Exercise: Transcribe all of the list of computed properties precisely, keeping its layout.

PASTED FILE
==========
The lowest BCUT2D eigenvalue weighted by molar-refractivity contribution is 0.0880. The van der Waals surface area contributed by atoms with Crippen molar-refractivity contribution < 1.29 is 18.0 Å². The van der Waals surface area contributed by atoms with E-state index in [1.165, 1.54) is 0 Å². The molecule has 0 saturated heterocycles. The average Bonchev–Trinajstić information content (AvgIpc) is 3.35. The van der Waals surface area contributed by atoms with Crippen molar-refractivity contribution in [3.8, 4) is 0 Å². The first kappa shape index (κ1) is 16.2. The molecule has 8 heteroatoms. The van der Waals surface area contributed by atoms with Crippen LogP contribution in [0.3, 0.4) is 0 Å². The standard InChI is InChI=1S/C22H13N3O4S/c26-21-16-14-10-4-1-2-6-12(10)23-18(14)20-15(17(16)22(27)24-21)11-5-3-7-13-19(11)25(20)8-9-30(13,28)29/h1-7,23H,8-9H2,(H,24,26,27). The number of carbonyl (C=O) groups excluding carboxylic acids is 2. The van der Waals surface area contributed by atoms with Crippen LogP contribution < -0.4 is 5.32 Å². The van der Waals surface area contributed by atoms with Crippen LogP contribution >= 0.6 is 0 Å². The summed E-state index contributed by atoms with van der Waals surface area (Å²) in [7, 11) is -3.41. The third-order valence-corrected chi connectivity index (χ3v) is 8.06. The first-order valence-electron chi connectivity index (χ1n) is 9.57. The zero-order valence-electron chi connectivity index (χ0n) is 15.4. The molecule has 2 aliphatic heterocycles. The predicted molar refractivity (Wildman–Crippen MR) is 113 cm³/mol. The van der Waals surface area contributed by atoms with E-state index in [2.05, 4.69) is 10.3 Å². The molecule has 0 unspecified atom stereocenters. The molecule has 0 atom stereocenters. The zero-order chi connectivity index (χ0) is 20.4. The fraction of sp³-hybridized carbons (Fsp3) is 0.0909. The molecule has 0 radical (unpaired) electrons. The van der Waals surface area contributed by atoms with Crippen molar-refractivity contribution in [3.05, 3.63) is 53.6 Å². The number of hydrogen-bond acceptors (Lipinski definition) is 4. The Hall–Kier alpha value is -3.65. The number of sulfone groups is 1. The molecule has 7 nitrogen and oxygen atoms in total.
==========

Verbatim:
The lowest BCUT2D eigenvalue weighted by molar-refractivity contribution is 0.0880. The van der Waals surface area contributed by atoms with Crippen molar-refractivity contribution < 1.29 is 18.0 Å². The van der Waals surface area contributed by atoms with E-state index in [1.165, 1.54) is 0 Å². The molecule has 0 saturated heterocycles. The average Bonchev–Trinajstić information content (AvgIpc) is 3.35. The van der Waals surface area contributed by atoms with Crippen molar-refractivity contribution in [3.8, 4) is 0 Å². The first kappa shape index (κ1) is 16.2. The molecule has 8 heteroatoms. The van der Waals surface area contributed by atoms with Crippen LogP contribution in [0.3, 0.4) is 0 Å². The standard InChI is InChI=1S/C22H13N3O4S/c26-21-16-14-10-4-1-2-6-12(10)23-18(14)20-15(17(16)22(27)24-21)11-5-3-7-13-19(11)25(20)8-9-30(13,28)29/h1-7,23H,8-9H2,(H,24,26,27). The number of carbonyl (C=O) groups excluding carboxylic acids is 2. The van der Waals surface area contributed by atoms with Crippen LogP contribution < -0.4 is 5.32 Å². The van der Waals surface area contributed by atoms with Crippen LogP contribution >= 0.6 is 0 Å². The summed E-state index contributed by atoms with van der Waals surface area (Å²) in [7, 11) is -3.41. The third-order valence-corrected chi connectivity index (χ3v) is 8.06. The first-order valence-electron chi connectivity index (χ1n) is 9.57. The zero-order valence-electron chi connectivity index (χ0n) is 15.4. The molecule has 2 aliphatic heterocycles. The predicted molar refractivity (Wildman–Crippen MR) is 113 cm³/mol. The van der Waals surface area contributed by atoms with E-state index in [2.05, 4.69) is 10.3 Å². The molecule has 0 unspecified atom stereocenters. The molecule has 0 atom stereocenters. The zero-order chi connectivity index (χ0) is 20.4. The fraction of sp³-hybridized carbons (Fsp3) is 0.0909. The molecule has 0 radical (unpaired) electrons. The van der Waals surface area contributed by atoms with Crippen molar-refractivity contribution in [3.05, 3.63) is 53.6 Å². The number of hydrogen-bond acceptors (Lipinski definition) is 4. The Hall–Kier alpha value is -3.65. The number of sulfone groups is 1. The molecule has 7 nitrogen and oxygen atoms in total.